The question you need to ask yourself is whether it makes sense financially to refinance your current mortgage to take advantage of anything mentioned above. Keep in mind that there are fees associated with taking out a second mortgage, and even more if you plan on refinancing your first mortgage and taking cash-out.
While a cash-out refinance can provide homeowners with much needed help in a dire situation, when you cash-out, you essentially reset the mortgage clock and lose all the equity you’ve spent years building. Not only do you lose your equity, but you also take on more debt.
Cash-out refinance Q&A:
What is the seasoning requirement for a cash-out refinance?
Most lenders will not let homeowners take cash-out on their property without 12-months seasoning. Meaning that if you buy a property, you’ll need to sit on it for at least a year before taking any cash-out. Lenders enacted tougher cash-out rules to deter investors from buying homes with zero money down, and quickly refinancing them at a higher value and taking cash out.
There are some lenders that will allow cash-out up to 75% loan-to-value without any property seasoning, but most homeowners who are looking for quick cash-out usually do not have 25% equity in their homes.
What is the max LTV for a cash-out refinance?
Seasoning aside, there are typically strict limits on how much cash out you can take. At the moment, most lenders allow a max LTV of 85% for cash-out refinances. In the “good old days,” you could get cash-out at 100% LTV, meaning you could take out a loan for the full value of your property. Clearly this didn’t go well once home prices plummeted and lenders were stuck holding the ball.
Is my refinance considered rate and term or cash-out?
Another important note is that a refinance will be likely be considered cash-out if a borrower refinances a non-purchase money home equity line of credit. That is, if you open an equity line behind your existing first mortgage after the original purchase transaction and then later want to refinance it, it will be treated as a cash-out transaction even if you aren’t taking cash-out at that time. What this may mean to the homeowner is another pricing adjustment when they refinance, which will result in a higher interest rate. It’s not the end of the world, but something to consider.
Many borrowers also feel if they aren’t getting cash in their pocket, their refinance isn’t considered cash-out. This is false. If you pay off credit cards or auto loans and receive zero cash in hand, the bank or lender will still consider it cash-out, and it will be underwritten as such.
Is a cash-out refinance taxable?
NO. As mentioned, you aren’t getting free money via the refinance transaction. You are taking out a new loan with a larger balance and you must pay it back (with interest) over time. So there’s no income tax to worry about. However, you’ll likely have larger monthly mortgage payments to contend with.
Is a cash-out refinance tax deductible?
YES. So we know the cash out isn’t treated as income. But even better, it’s tax deductible, though there are limits of $100,000 ($50,000 if married filing separately). So if you pull $150,000 cash out, only the first $100,000 is fully tax deductible.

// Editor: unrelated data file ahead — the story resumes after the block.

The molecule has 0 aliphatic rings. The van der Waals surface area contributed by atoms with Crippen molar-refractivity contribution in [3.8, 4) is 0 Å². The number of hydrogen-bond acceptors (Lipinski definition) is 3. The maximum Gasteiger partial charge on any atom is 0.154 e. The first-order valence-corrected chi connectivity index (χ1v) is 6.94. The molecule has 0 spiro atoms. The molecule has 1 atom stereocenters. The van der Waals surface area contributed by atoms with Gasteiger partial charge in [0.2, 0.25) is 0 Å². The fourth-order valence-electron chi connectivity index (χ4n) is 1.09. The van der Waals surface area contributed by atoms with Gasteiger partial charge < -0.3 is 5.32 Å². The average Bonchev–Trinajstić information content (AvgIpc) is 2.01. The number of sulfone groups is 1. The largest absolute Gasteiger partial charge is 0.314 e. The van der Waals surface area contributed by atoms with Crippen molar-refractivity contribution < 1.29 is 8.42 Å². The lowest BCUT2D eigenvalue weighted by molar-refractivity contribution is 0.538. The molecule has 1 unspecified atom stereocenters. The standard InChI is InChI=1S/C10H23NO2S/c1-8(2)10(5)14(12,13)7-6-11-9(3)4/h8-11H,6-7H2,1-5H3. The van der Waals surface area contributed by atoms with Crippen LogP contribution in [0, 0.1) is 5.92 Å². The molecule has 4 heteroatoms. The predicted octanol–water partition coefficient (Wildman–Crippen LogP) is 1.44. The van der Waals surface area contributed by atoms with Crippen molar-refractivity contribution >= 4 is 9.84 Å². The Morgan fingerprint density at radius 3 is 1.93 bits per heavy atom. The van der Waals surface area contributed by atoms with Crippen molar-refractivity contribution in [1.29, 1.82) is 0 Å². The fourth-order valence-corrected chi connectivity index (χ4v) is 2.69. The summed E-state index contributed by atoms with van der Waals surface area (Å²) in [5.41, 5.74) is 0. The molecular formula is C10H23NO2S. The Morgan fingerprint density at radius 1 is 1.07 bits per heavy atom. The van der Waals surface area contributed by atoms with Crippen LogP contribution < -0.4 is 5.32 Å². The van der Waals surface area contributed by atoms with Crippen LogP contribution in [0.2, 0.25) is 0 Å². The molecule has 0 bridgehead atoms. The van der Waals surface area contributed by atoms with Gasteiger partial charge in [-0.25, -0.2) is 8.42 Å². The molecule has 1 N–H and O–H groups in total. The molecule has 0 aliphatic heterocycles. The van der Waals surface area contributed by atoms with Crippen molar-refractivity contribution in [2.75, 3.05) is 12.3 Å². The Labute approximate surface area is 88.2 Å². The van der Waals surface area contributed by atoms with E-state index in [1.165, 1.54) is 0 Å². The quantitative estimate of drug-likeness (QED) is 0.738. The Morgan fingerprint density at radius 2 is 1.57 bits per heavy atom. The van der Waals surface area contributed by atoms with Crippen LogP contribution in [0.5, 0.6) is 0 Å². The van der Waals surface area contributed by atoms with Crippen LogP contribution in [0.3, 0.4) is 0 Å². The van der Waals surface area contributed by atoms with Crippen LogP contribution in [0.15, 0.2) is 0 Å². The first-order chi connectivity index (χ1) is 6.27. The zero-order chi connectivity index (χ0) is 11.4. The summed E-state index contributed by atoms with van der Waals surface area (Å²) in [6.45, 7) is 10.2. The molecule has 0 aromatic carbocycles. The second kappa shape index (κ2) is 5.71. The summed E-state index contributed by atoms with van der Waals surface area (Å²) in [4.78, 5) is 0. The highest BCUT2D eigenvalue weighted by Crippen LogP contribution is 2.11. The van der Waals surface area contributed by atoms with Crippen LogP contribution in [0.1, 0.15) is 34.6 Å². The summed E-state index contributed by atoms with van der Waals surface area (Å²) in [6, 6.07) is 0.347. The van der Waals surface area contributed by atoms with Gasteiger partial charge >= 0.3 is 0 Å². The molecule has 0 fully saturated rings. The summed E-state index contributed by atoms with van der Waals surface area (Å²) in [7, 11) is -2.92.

However, if $50,000 of that amount is used to improve your home (a new bathroom, kitchen renovation), that portion would be deductible via your “Home Acquisition Debt” and the remaining $100,000 would be deductible under your “Home Equity Debt.” So you could deduct everything, assuming you stay under the separate limits on the “Home Acquisition Debt” and otherwise qualify per the many IRS tax rules. Speak with your CPA to be sure.
Can I get a cash-out refinance on a rental property?
Yes, though the LTV limits could be significantly lower. We know the max LTV is around 80-85% for primary residences. For rental properties, aka investment properties, you might be looking at a max LTV of 70-75%, or lower. So keep that in mind before thinking you can tap all that equity!
Can you do a cash-out refinance with an FHA loan?
Yes, though the LTV limits are again restricted. For FHA loans, the max LTV for a cash-out refinance is 85%, down from 95% before the mortgage crisis. HUD lowered the max LTV as a result of deteriorating conditions in the housing market. In other words, if home prices keep dropping and they continue to offer cash out up to 95% LTV, they’ll lose their shirt.
Will a cash-out refinance take longer to pay back?
With any mortgage refinance, it is important to understand the costs involved and the underlying motivation. You should avoid serially refinancing your mortgage if at all possible. Aside from the associated costs, you will set yourself back in paying off your mortgage, and wind up paying more interest than if you simply left the mortgage alone.
You could also land yourself in a negative equity position. That’s why a refinance should really only be reserved for times of great need, or in times when rates are simply too good to pass up. Do your homework (lots of it) before making a decision!